Comparison of genetic profiles of Campylobacter strains isolated from poultry, pig and Campylobacter human infections in Brittany, France

Pathol Biol (Paris). 2009 Feb;57(1):23-9. doi: 10.1016/j.patbio.2008.04.007. Epub 2008 Jun 4.

Abstract

Five hundred eighty-two Campylobacter isolates (177 from humans, 319 from poultry and 86 from pig) collected in Brittany, France, in 2003 and 2004 were typed by pulsed-field gel electrophoresis. The number of human cases increased during the hot season, particularly for C. jejuni. Twelve genetic groups out of 27 contained human isolates collected over the two years. These groups had 21.3 and 17.0% of the isolates obtained in 2003 and 2004, respectively. In four cases, isolates from 2003 have the same Pulsed-field gel electrophoresis (PFGE) profile as isolates from 2004. Six PFGE profiles common to poultry and human isolates were identified. Poultry isolates were found in 47 clusters containing human isolates. Caeca from farms and slaughterhouses accounted for 66% of these isolates, with chicken legs obtained from supermarkets accounting for the other 34%. Pig isolates never clustered with poultry and human isolates. In conclusion, the analysis of the genetic profiles of Campylobacter resulting from human cases showed that there were few identical or genetically close isolates between the human cases declared in 2003 and those declared in 2004. This highlighted a great genetic diversity in the isolates and indicated that it should be difficult to bind the human infections with groups of Campylobacter isolates presenting particular genetic profiles. The Campylobacter isolates obtained from the two animal production systems had different genotypes, and isolates from pigs differed genetically from isolates obtained from humans. We found that 44.6% of human Campylobacter isolates were genetically related to genotypes found in poultry and a part of these campylobacteriosis are due to contact with poultry. This is not particularly surprising in Brittany, a farming area with many animal-rearing farms and slaughterhouses. This work highlights the implication of the poultry in the French human cases and that handling of poultry is also an important risk for Campylobacter infection in humans.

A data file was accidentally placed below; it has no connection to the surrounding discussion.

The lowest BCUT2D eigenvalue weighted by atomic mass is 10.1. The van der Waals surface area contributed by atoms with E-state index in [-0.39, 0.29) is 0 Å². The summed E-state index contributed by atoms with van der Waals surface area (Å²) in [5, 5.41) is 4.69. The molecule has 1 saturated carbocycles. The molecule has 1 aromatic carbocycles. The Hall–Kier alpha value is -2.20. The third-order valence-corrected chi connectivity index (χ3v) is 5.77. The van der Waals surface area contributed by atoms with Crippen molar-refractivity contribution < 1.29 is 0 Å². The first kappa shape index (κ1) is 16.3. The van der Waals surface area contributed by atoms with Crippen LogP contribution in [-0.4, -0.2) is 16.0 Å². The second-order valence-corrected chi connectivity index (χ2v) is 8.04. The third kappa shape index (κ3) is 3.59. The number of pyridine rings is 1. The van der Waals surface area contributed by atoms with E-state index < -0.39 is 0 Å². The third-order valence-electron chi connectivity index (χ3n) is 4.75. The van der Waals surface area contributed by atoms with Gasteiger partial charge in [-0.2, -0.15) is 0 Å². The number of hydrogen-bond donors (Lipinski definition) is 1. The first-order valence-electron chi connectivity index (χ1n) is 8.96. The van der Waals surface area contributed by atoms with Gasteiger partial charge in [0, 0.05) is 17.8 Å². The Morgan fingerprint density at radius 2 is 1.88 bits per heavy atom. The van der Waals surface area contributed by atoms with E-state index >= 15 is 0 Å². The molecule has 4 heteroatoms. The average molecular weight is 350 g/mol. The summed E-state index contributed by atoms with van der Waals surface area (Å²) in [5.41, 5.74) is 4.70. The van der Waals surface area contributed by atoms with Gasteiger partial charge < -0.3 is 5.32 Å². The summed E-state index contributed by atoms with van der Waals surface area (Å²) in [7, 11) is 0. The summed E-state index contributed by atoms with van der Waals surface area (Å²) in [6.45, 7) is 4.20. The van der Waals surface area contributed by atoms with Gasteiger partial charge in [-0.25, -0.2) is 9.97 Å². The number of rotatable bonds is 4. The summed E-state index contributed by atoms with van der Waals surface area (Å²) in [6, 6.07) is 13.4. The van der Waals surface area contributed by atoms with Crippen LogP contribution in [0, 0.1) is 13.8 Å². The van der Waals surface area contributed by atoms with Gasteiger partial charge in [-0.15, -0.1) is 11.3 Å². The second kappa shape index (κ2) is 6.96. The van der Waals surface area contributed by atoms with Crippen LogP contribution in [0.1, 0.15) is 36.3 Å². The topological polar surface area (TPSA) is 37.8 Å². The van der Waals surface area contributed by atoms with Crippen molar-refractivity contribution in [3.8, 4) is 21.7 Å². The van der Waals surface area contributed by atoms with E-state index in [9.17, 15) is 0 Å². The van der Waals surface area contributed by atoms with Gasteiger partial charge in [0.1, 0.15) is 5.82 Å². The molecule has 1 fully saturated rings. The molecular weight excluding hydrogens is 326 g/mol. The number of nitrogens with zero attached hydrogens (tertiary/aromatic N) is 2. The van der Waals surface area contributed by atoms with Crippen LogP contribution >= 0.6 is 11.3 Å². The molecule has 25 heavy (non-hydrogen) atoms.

Publication types

  • Comparative Study
  • Research Support, Non-U.S. Gov't

MeSH terms

  • Abattoirs
  • Adolescent
  • Adult
  • Aged
  • Aged, 80 and over
  • Animal Husbandry
  • Animals
  • Campylobacter / classification
  • Campylobacter / genetics*
  • Campylobacter / isolation & purification
  • Campylobacter Infections / epidemiology
  • Campylobacter Infections / microbiology*
  • Campylobacter Infections / transmission
  • Campylobacter Infections / veterinary
  • Child
  • Child, Preschool
  • DNA, Bacterial / analysis
  • Female
  • Food Handling
  • France / epidemiology
  • Humans
  • Infant
  • Male
  • Meat / microbiology
  • Middle Aged
  • Occupational Diseases / epidemiology
  • Occupational Diseases / microbiology
  • Poultry / microbiology
  • Poultry Diseases / epidemiology
  • Poultry Diseases / microbiology*
  • Seasons
  • Species Specificity
  • Swine / microbiology
  • Swine Diseases / epidemiology
  • Swine Diseases / microbiology*
  • Young Adult

Substances

  • DNA, Bacterial